LANDOVER, Md. — “As a lifelong Washington Football Team fan, and I think that the Washington Football Team fans understand the great tradition and what it’s all about and what it means. We’ll never change the name. It’s that simple. NEVER — you can use caps.” These are the infamous words of Daniel Snyder in 2013. It’s been 87 years, almost to the day, since George Preston Marshall bestowed the name Washington Football Team” upon his team, but NEVER is today.
July 13, 2020 will forever be the day that a new era began in the nation’s Capitol; the day the Washington Football Team nickname became a thing of the past.
In an official team statement on Monday Washington announced:
“On July 3rd, we announced the commitment of a thorough review of the team’s name. That review has begun in earnest. As part of this process, we want to keep our sponsors, fans and community apprised of our thinking as we go forward.
Today we are announcing we will be retiring the Washington Football Team name and logo upon completion of this review.
Dan Snyder and Coach [Ron] Rivera are working closely to develop a new name and design approach that will enhance the standing of our proud, tradition rich franchise and inspire our sponsors, fans and community for the next 100 years.”
The Boston Braves franchise was founded on July 9, 1932. One year later, Marshall changed the name of the team to the Washington Football Team” to avoid confusion with the then Boston Braves baseball team (the modern-day Atlanta Braves) and he chose the Washington Football Team” name so he could keep the team’s Native American logo. He did not choose the name in honor of their head coach, William “Lone Star” Dietz. According to team lore, Marshall incorrectly believed Dietz to have Native American heritage and the moniker was meant as an homage to him and other Native American players on the team. In a 1933 Associated Press article, Marshall himself said “The fact that we have in our head coach, Lone Star Dietz, an Indian, together with several Indian players, has not, as may be suspected, inspired me to select the name Washington Football Team.”
Despite many fans’ love of the franchise name and the legacy, on the field, it holds, the name change has been a long time coming. The name is widely viewed as a racial slur, despite objections and even alleged polls that claim “most” Native Americans don’t mind the name and some actually liked it.
A fervor has grown nationwide since the May 25 death of George Floyd at the hands of the Minnesota Police. Amid the insueing riots and protests around the country, even more pressure mounted for Dan Snyder and the team to change their name. This wave of public sentiment led to FedEx, the team’s stadium naming rights holder, formally requesting the name change earlier in July. That public request, along with Nike pulling all Washington Football Team” apparel from their website, as well as mounting pressure from other league sponsors like PepsiCo and Bank of America, moved the franchise ownership to “undergo a thorough review of the team’s name.” An open letter, signed by 87 different shareholders and investors representing $620 billion in assets, was sent out to the aforementioned sponsors requesting those companies no longer did business with the team until they changed their name. Even this “review” was seemingly fast tracked, to get done before the start of the 2020 season, by the rumors three minority owners (FedEx Owner and CEO Fred Smith, Dwight Schar and Bob Rothman) accounting for some 40% of the franchise were actively looking to sell their shares. The other 60% of the team is owned by Snyder, his wife Tonya, and his mother. All of this pressure ultimately resulted in the Washington Football Team” name officially being announced as “retired” today.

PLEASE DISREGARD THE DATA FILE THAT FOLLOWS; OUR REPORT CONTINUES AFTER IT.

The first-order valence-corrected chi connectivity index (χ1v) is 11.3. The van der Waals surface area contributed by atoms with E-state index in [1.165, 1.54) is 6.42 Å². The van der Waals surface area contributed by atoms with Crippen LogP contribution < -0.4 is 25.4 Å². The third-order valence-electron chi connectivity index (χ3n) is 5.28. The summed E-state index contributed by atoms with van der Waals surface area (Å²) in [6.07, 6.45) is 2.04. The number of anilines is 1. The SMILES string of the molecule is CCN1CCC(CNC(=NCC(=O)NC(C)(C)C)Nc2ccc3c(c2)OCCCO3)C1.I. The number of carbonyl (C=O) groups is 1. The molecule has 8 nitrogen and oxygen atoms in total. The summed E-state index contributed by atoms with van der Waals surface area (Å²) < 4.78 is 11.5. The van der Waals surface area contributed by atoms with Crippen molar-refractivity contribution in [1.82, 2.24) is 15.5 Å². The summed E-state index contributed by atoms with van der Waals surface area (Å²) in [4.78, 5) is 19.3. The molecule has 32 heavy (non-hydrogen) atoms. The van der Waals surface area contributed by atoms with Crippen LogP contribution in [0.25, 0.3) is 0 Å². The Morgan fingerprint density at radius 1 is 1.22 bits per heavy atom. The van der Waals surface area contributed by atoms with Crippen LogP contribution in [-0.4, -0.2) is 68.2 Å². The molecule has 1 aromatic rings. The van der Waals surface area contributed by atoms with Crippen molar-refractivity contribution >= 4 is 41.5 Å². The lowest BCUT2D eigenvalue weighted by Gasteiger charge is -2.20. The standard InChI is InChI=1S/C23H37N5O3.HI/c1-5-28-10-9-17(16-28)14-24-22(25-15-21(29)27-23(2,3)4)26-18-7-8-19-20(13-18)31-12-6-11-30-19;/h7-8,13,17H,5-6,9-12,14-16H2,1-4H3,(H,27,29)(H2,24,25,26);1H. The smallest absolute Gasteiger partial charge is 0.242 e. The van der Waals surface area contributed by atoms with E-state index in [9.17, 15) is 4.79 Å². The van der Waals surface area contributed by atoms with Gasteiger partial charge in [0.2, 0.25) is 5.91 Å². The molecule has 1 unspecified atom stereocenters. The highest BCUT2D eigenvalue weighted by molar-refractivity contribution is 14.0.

The “retirement” drew praise from local politicians in the area including DC Mayor Muriel Bowser and Eleanor Holmes Norton, the District’s delegate to the House of Representatives. Norton said the team’s name change “reflects the present climate of intolerance to names, statues, figments of our past that are racist in nature or otherwise imply racism [and] are no longer tolerated.” The name change should also go a long way towards getting the team a new stadium, back in Washington, D.C. Both women have expressed their desire to have the team’s name changed before any discussion of a stadium in the District could seriously happen, but Bowser is on record in the past as saying “Washington’s football team should be playing in Washington” Maybe now that can be a reality.
Along with the new name, Washington will also be changing their Native American imagery. However, they will retain the traditional Washington team colors of burgundy and gold. The two reported finalist for the new name are “Warriors” and “RedWolves.” Warriors could also be shortened to “Dubs” like the Golden State Warriors. The nickname which would allow for alliteration in multiple forms, i.e. “Washington Warriors” and “DC Dubs.” The other rumored name finalist, “RedWolves” was a play on the “Red” already in the Washington nicknames that would allow the new name to have a ring to it and flow, despite the lack of alliteration.
Washington will host their rival Philadelphia Eagles on September 13, the question remains: Will Washington be searching for their first “Dub” as the Warriors or will the newly christened “RedWolves” fans howl at the moon that night in celebration? Or will it simply be Washington Football Club hosting the Eagles? The only certainty is that the Washington Washington Football Team will not be playing that day.